“Beginning of Construction” for the Renewable Electricity Production and Energy Investment Tax Credits

By Mike Bernier, CPA, Boston

Editor: Michael Dell, CPA

Credits Against Tax

In Notice 2013-60, the IRS clarified Notice 2013-29 defining the beginning of construction for purposes of the Sec. 45 renewable electricity production tax credit (PTC) and the Sec. 48 energy investment tax credit (ITC).

The American Taxpayer Relief Act of 2012, P.L. 112-240, extended the Sec. 45 PTC and the Sec. 48 ITC in lieu of the PTC to facilities on which construction began before Jan. 1, 2014. Notice 2013-29 permitted taxpayers to establish that construction had begun by either (1) starting “physical work of a significant nature” (the physical work test) or (2) meeting a safe harbor by paying or incurring 5% or more of the total cost of the facility (the safe harbor).

Notice 2013-60

Continuous construction/continuous efforts tests: Notice 2013-29 provides that the IRS may determine that the physical work test is not satisfied if the taxpayer does not maintain a continuous program of construction (the continuous construction test). Similarly, the safe harbor under Notice 2013-29 applies only if the taxpayer maintains continuous efforts to advance toward completion of the facility (the continuous efforts test). Notice 2013-60 states that a facility placed in service before Jan. 1, 2016, will be considered to satisfy either test. Whether a facility that is not placed in service before Jan. 1, 2016, satisfies the continuous construction and continuous efforts tests will continue to be determined by the relevant facts and circumstances as described in Notice 2013-29.

Master contract: Notice 2013-29 states that, if a taxpayer enters into a “master contract” (a binding written contract for a specific number of components to be manufactured, constructed, or produced for the taxpayer) and then enters into a new binding, written project contract assigning its rights to certain components under the master contract to an unaffiliated special-purpose vehicle that will own the facility for which the components will be used, work performed under the master contract may be taken into account in determining whether the physical work test is satisfied. Notice 2013-60 extends that treatment to the safe harbor. Thus, costs paid or incurred under the master contract may be taken into account in determining whether the safe harbor is satisfied.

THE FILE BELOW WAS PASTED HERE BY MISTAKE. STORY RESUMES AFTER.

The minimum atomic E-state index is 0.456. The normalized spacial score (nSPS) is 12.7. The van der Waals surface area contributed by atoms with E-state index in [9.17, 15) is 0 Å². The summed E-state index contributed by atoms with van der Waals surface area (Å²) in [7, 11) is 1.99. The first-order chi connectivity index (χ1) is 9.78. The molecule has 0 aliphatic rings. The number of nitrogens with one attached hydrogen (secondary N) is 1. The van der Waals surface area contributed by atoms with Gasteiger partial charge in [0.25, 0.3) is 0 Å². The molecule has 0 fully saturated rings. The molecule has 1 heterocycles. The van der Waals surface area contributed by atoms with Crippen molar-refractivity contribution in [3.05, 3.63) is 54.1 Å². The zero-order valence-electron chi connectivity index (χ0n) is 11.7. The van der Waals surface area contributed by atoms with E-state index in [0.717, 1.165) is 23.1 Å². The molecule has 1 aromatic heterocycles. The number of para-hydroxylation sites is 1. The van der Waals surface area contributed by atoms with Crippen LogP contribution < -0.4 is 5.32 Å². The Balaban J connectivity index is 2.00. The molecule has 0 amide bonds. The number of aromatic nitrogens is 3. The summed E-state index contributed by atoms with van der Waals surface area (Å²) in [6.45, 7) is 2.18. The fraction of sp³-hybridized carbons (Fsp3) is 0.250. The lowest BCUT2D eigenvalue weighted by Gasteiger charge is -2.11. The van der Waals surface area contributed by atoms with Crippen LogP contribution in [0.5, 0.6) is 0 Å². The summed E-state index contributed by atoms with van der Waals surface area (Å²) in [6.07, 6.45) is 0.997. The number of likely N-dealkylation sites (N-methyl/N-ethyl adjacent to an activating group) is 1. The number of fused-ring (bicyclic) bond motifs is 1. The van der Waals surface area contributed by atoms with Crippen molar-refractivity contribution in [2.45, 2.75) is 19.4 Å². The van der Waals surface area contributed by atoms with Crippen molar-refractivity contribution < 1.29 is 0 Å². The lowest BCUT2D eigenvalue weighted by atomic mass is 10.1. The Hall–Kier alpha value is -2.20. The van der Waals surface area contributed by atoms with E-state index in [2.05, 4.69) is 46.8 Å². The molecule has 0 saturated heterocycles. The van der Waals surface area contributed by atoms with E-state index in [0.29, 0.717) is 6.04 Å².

Transfer of a facility: Notice 2013-29 did not address the effect of a transfer of a facility after construction has begun, leading to concerns that the rule for pretransfer expenditures that applied to the 5% safe harbor in the American Recovery and Reconciliation Act of 2009, P.L. 111-05, Section 1603 grant program might also apply to the Notice 2013-29 safe harbor. Under that rule, pretransfer expenditures were disregarded for purposes of the safe harbor unless the transferor and transferee were related.